Look Deep Into My Eyes

Notes on Creativity theme of the week:
A Different Perspective

Every day I walk by a photograph on the wall of an owl. Sometimes I look at the owl, sometimes I don’t. Today when I walked by, that owl was looking at me. Seriously- I could feel it. And so, I stared back. Our eyes locked. I sensed that he could see into me, what was going on deep inside.

The moment stirred within me a longing to see into others the way that owl saw into me. And so, as there’s no time like the present, I spent the day looking- really looking- into eyes that met mine, exploring the stories they told me.

At the deli, the server’s eyes revealed to me that he was all about partying- full on. I felt the weight of that, knowing he needed so much more out of life.

The dim eyes of the 85 year old lady I spoke with recounted that she was tired of not being given a choice- of having her schedule determined by nurses, her meals served to her without consideration of her preferences. It saddened me that we treat her as a task to be managed rather than as an individual with wishes to be respected.

A fellow shopper’s eyes showed me the great talents their owner possessed, waiting for the opportunity to manifest. I wished for him a chance to shine.

I don’t know if these stories are true- they are just what I saw in those eyes. But it gave me a chance to realize how much can pass between two people whose eyes lock for just an instant.

“The eyes are the window to the soul.”

*          *          *    

The theme for this week is about finding one different perspective on something in my life every day.

Image source:
http://www.worldofbirds.org.za/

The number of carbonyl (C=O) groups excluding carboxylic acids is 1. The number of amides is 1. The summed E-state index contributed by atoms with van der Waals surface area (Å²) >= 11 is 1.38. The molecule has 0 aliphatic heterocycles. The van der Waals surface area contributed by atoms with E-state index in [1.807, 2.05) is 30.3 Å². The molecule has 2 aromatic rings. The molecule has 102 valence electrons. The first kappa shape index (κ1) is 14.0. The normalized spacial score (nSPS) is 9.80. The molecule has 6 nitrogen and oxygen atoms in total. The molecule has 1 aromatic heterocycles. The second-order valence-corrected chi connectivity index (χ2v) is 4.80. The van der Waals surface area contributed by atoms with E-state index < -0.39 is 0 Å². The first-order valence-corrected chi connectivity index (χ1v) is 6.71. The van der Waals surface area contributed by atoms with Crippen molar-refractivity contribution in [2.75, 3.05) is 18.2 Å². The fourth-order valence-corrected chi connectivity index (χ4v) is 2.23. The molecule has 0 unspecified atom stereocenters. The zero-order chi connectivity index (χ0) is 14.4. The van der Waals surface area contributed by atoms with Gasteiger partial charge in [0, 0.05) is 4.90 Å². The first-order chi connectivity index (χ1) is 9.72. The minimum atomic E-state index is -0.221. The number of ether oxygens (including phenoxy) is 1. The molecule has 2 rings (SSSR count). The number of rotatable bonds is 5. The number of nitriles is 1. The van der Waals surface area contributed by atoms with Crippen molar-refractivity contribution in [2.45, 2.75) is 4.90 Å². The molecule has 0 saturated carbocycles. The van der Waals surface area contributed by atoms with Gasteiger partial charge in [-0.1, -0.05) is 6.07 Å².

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Today’s 4 Minute Writer  

Your Chocolate Brown Eyes

Waving good bye for the last time before you disappeared as the train mounted speed.

Your chocolate brown eyes burning their image into my mind, ready to look back at me whenever I closed my eyes.

That would be the only way I’d ever see them again, and they’d never look quite right in my imagination.

It always ended up looking like one was a lazy eye drifting off to the right as I tried to get your attention…

Image source:
http://sketchfu.com/drawing/1797868-brown-eyes

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8 Comments

Filed under Creativity, Writing

8 responses to “Look Deep Into My Eyes

  1. I really enjoyed reading ‘Look Deep into My Eyes’ and thinking about what you’ve said. We don’t often do this, perhaps to shy away from intimacy or perhaps for cultural reasons – I find it strange that in one western culture it’s considered rude not to look into the eyes of the person you are speaking with and in another western culture, it’s considered rude to look into someone’s eyes the whole time they are speaking. Anyhow, again you provide much food for thought and an inspirational perspective. I also enjoyed the image of the “lazy eye drifting off”. %-)